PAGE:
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J Med Virol. 2016 Nov;88(11):1960-6. doi: 10.1002/jmv.24474. Epub 2016 Jul 27.

Prevalence of occult hepatitis C virus infection in the Iranian patients with human immunodeficiency virus infection.

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Department of Virology, Iran University of Medical Sciences, Tehran, Iran.
HIV Laboratory of National Center, Deputy of Health, Iran University of Medical Sciences, Tehran, Iran.
Department of Genetic, Islamic Azad University, Varamin Pishva Branch, Tehran, Iran.
Department of Biology, Islamic Azad University, Varamin Pishva Branch, Tehran, Iran.
Faculty of Engineering, Department of Civil Engineering, Payame Noor University, Karaj, Iran.


Occult hepatitis C virus (HCV) infection is a new form of chronic HCV infection described by the presence of the genomic HCV-RNA in liver biopsy and/or peripheral blood mononuclear cell (PBMC) samples, and undetectable levels or absence of HCV-RNA and in the absence or presence of anti HCV antibodies in the plasma specimens. The aim of the present study was to evaluate the occurrence of occult HCV infection (OCI) among Iranian subjects infected with human immunodeficiency virus (HIV) using RT-nested PCR. From March 2014 until April 2015, 109 Iranian patients with established HIV infection were enrolled in this cross-sectional study. After extraction of viral RNA from the plasma and PBMC samples, HCV-RNA status was examined by RT-nested PCR using primers from the 5'-NTR. HCV genotyping was conducted using RFLP analysis. For the confirmation of HCV genotyping by RFLP method, the PCR products were sequenced. Of the 109 patients, 50 were positive for antibodies against HCV. The HCV-RNA was detected in PBMC specimens in 6 (10.2%) out of the total 59 patients negative for anti-HCV Abs and undetectable plasma HCV-RNA and also from 4 (8.0%) out of the total 50 patients positive for anti-HCV Abs and undetectable plasma HCV-RNA. HCV genotyping analysis showed that 6 (60.0%) patients were infected with HCV subtype 3a, 3 (30.0%) were infected with HCV subtype 1a and 1 (10.0%) patient was infected with HCV subtype 1b. This study revealed the incidence of OCI (9.2%) in HIV-infected Iranian patients. Hence, designing prospective studies focusing on the detection of OCI in these patients would provide more information. J. Med. Virol. 88:1960-1966, 2016.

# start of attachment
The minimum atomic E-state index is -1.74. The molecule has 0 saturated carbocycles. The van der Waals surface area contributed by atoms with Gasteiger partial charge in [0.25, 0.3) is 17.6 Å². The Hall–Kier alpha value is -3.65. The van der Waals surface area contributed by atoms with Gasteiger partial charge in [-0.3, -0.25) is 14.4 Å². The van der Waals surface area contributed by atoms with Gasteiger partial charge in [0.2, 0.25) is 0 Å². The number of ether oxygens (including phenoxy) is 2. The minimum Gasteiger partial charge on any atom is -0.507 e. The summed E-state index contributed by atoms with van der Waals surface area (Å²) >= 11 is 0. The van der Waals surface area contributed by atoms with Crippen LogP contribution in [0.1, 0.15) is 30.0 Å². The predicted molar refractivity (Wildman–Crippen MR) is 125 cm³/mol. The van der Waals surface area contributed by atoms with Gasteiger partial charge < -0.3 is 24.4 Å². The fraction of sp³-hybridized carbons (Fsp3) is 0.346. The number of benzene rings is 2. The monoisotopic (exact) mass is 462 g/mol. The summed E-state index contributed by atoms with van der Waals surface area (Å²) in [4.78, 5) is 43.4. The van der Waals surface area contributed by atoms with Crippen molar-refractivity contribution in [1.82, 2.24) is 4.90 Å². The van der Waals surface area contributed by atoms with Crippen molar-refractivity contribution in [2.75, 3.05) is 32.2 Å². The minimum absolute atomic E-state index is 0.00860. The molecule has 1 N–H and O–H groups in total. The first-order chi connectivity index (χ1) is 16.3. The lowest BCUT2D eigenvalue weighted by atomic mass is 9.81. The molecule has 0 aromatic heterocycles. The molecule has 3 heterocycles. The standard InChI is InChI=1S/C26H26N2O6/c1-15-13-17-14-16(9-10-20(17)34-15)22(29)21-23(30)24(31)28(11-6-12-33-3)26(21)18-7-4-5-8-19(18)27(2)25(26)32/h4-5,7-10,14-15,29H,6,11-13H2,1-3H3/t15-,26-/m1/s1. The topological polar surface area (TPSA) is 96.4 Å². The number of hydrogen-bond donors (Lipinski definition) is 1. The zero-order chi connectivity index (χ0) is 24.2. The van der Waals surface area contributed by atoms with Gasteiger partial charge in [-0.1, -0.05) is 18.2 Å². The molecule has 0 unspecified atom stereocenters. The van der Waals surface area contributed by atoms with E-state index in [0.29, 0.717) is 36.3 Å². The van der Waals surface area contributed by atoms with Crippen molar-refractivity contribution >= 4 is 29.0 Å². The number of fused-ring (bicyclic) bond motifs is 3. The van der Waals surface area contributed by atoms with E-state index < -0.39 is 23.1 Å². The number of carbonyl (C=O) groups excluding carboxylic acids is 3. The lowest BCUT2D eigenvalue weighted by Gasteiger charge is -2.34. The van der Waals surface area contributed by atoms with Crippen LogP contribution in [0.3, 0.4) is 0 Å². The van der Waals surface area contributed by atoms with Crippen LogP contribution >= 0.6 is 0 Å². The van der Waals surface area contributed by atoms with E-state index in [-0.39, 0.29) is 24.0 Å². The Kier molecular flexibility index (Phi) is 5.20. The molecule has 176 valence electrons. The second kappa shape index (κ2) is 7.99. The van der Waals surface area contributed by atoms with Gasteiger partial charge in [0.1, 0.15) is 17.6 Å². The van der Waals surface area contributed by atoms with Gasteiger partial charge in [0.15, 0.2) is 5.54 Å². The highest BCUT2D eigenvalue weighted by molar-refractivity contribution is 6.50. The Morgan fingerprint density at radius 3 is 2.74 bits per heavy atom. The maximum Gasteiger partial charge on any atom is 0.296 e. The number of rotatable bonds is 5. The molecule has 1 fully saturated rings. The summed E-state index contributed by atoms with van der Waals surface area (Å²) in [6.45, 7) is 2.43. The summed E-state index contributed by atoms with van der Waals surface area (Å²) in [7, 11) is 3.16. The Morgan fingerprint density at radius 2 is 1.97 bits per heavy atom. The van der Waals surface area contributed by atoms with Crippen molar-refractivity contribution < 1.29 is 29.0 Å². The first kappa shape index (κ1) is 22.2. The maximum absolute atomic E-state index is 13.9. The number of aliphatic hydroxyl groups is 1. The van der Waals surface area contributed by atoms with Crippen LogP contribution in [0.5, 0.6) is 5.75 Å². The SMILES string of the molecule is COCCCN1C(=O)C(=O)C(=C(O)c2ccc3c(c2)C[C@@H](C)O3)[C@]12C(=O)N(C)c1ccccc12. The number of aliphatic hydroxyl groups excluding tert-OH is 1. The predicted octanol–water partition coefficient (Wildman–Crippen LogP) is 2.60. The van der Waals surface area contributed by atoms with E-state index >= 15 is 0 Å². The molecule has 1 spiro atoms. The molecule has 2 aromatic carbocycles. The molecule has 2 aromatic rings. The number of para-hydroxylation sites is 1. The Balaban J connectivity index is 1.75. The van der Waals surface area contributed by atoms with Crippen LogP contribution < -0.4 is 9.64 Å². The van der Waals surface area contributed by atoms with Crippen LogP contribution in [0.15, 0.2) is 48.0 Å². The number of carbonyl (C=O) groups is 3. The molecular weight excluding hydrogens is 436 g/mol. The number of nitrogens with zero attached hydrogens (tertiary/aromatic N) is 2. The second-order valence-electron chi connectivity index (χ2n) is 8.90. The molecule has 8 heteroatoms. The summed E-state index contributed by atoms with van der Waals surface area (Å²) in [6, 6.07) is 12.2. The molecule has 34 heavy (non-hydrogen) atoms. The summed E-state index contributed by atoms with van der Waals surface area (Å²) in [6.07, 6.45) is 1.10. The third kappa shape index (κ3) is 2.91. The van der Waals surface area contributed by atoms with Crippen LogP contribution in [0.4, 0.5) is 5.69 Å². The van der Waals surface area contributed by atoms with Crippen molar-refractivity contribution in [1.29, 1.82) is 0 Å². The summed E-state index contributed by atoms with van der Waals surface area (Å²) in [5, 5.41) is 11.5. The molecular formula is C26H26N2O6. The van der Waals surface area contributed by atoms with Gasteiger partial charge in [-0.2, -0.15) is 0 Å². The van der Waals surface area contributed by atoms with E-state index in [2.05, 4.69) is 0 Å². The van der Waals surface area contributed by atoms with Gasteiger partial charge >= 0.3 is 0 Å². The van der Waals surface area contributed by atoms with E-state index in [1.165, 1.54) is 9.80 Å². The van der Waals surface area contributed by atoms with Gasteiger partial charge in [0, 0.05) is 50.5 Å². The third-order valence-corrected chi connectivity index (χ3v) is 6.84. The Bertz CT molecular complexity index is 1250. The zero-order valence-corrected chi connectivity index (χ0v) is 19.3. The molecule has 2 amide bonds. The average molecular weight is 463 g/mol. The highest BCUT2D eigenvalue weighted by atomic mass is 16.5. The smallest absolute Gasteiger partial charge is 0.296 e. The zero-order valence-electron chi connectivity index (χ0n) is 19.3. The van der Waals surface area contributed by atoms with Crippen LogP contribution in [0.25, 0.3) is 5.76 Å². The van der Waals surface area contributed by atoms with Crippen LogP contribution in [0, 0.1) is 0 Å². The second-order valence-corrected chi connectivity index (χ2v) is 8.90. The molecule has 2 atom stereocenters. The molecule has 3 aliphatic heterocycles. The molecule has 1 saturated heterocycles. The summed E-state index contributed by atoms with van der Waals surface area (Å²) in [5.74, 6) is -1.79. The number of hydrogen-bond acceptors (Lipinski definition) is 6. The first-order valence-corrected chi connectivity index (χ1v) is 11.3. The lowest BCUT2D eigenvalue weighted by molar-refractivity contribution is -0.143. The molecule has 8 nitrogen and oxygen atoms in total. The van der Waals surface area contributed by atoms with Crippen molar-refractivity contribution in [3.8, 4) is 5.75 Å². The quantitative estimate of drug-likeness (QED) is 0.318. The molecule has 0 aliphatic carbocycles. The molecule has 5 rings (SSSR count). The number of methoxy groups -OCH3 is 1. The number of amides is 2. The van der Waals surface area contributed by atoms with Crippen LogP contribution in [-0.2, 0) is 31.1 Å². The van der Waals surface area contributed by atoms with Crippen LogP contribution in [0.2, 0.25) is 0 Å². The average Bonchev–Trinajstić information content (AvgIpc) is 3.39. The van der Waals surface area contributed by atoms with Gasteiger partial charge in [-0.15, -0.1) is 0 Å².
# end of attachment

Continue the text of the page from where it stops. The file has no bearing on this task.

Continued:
hepatitis C virus; human immunodeficiency virus; occult HCV infection; peripheral blood mononuclear cells

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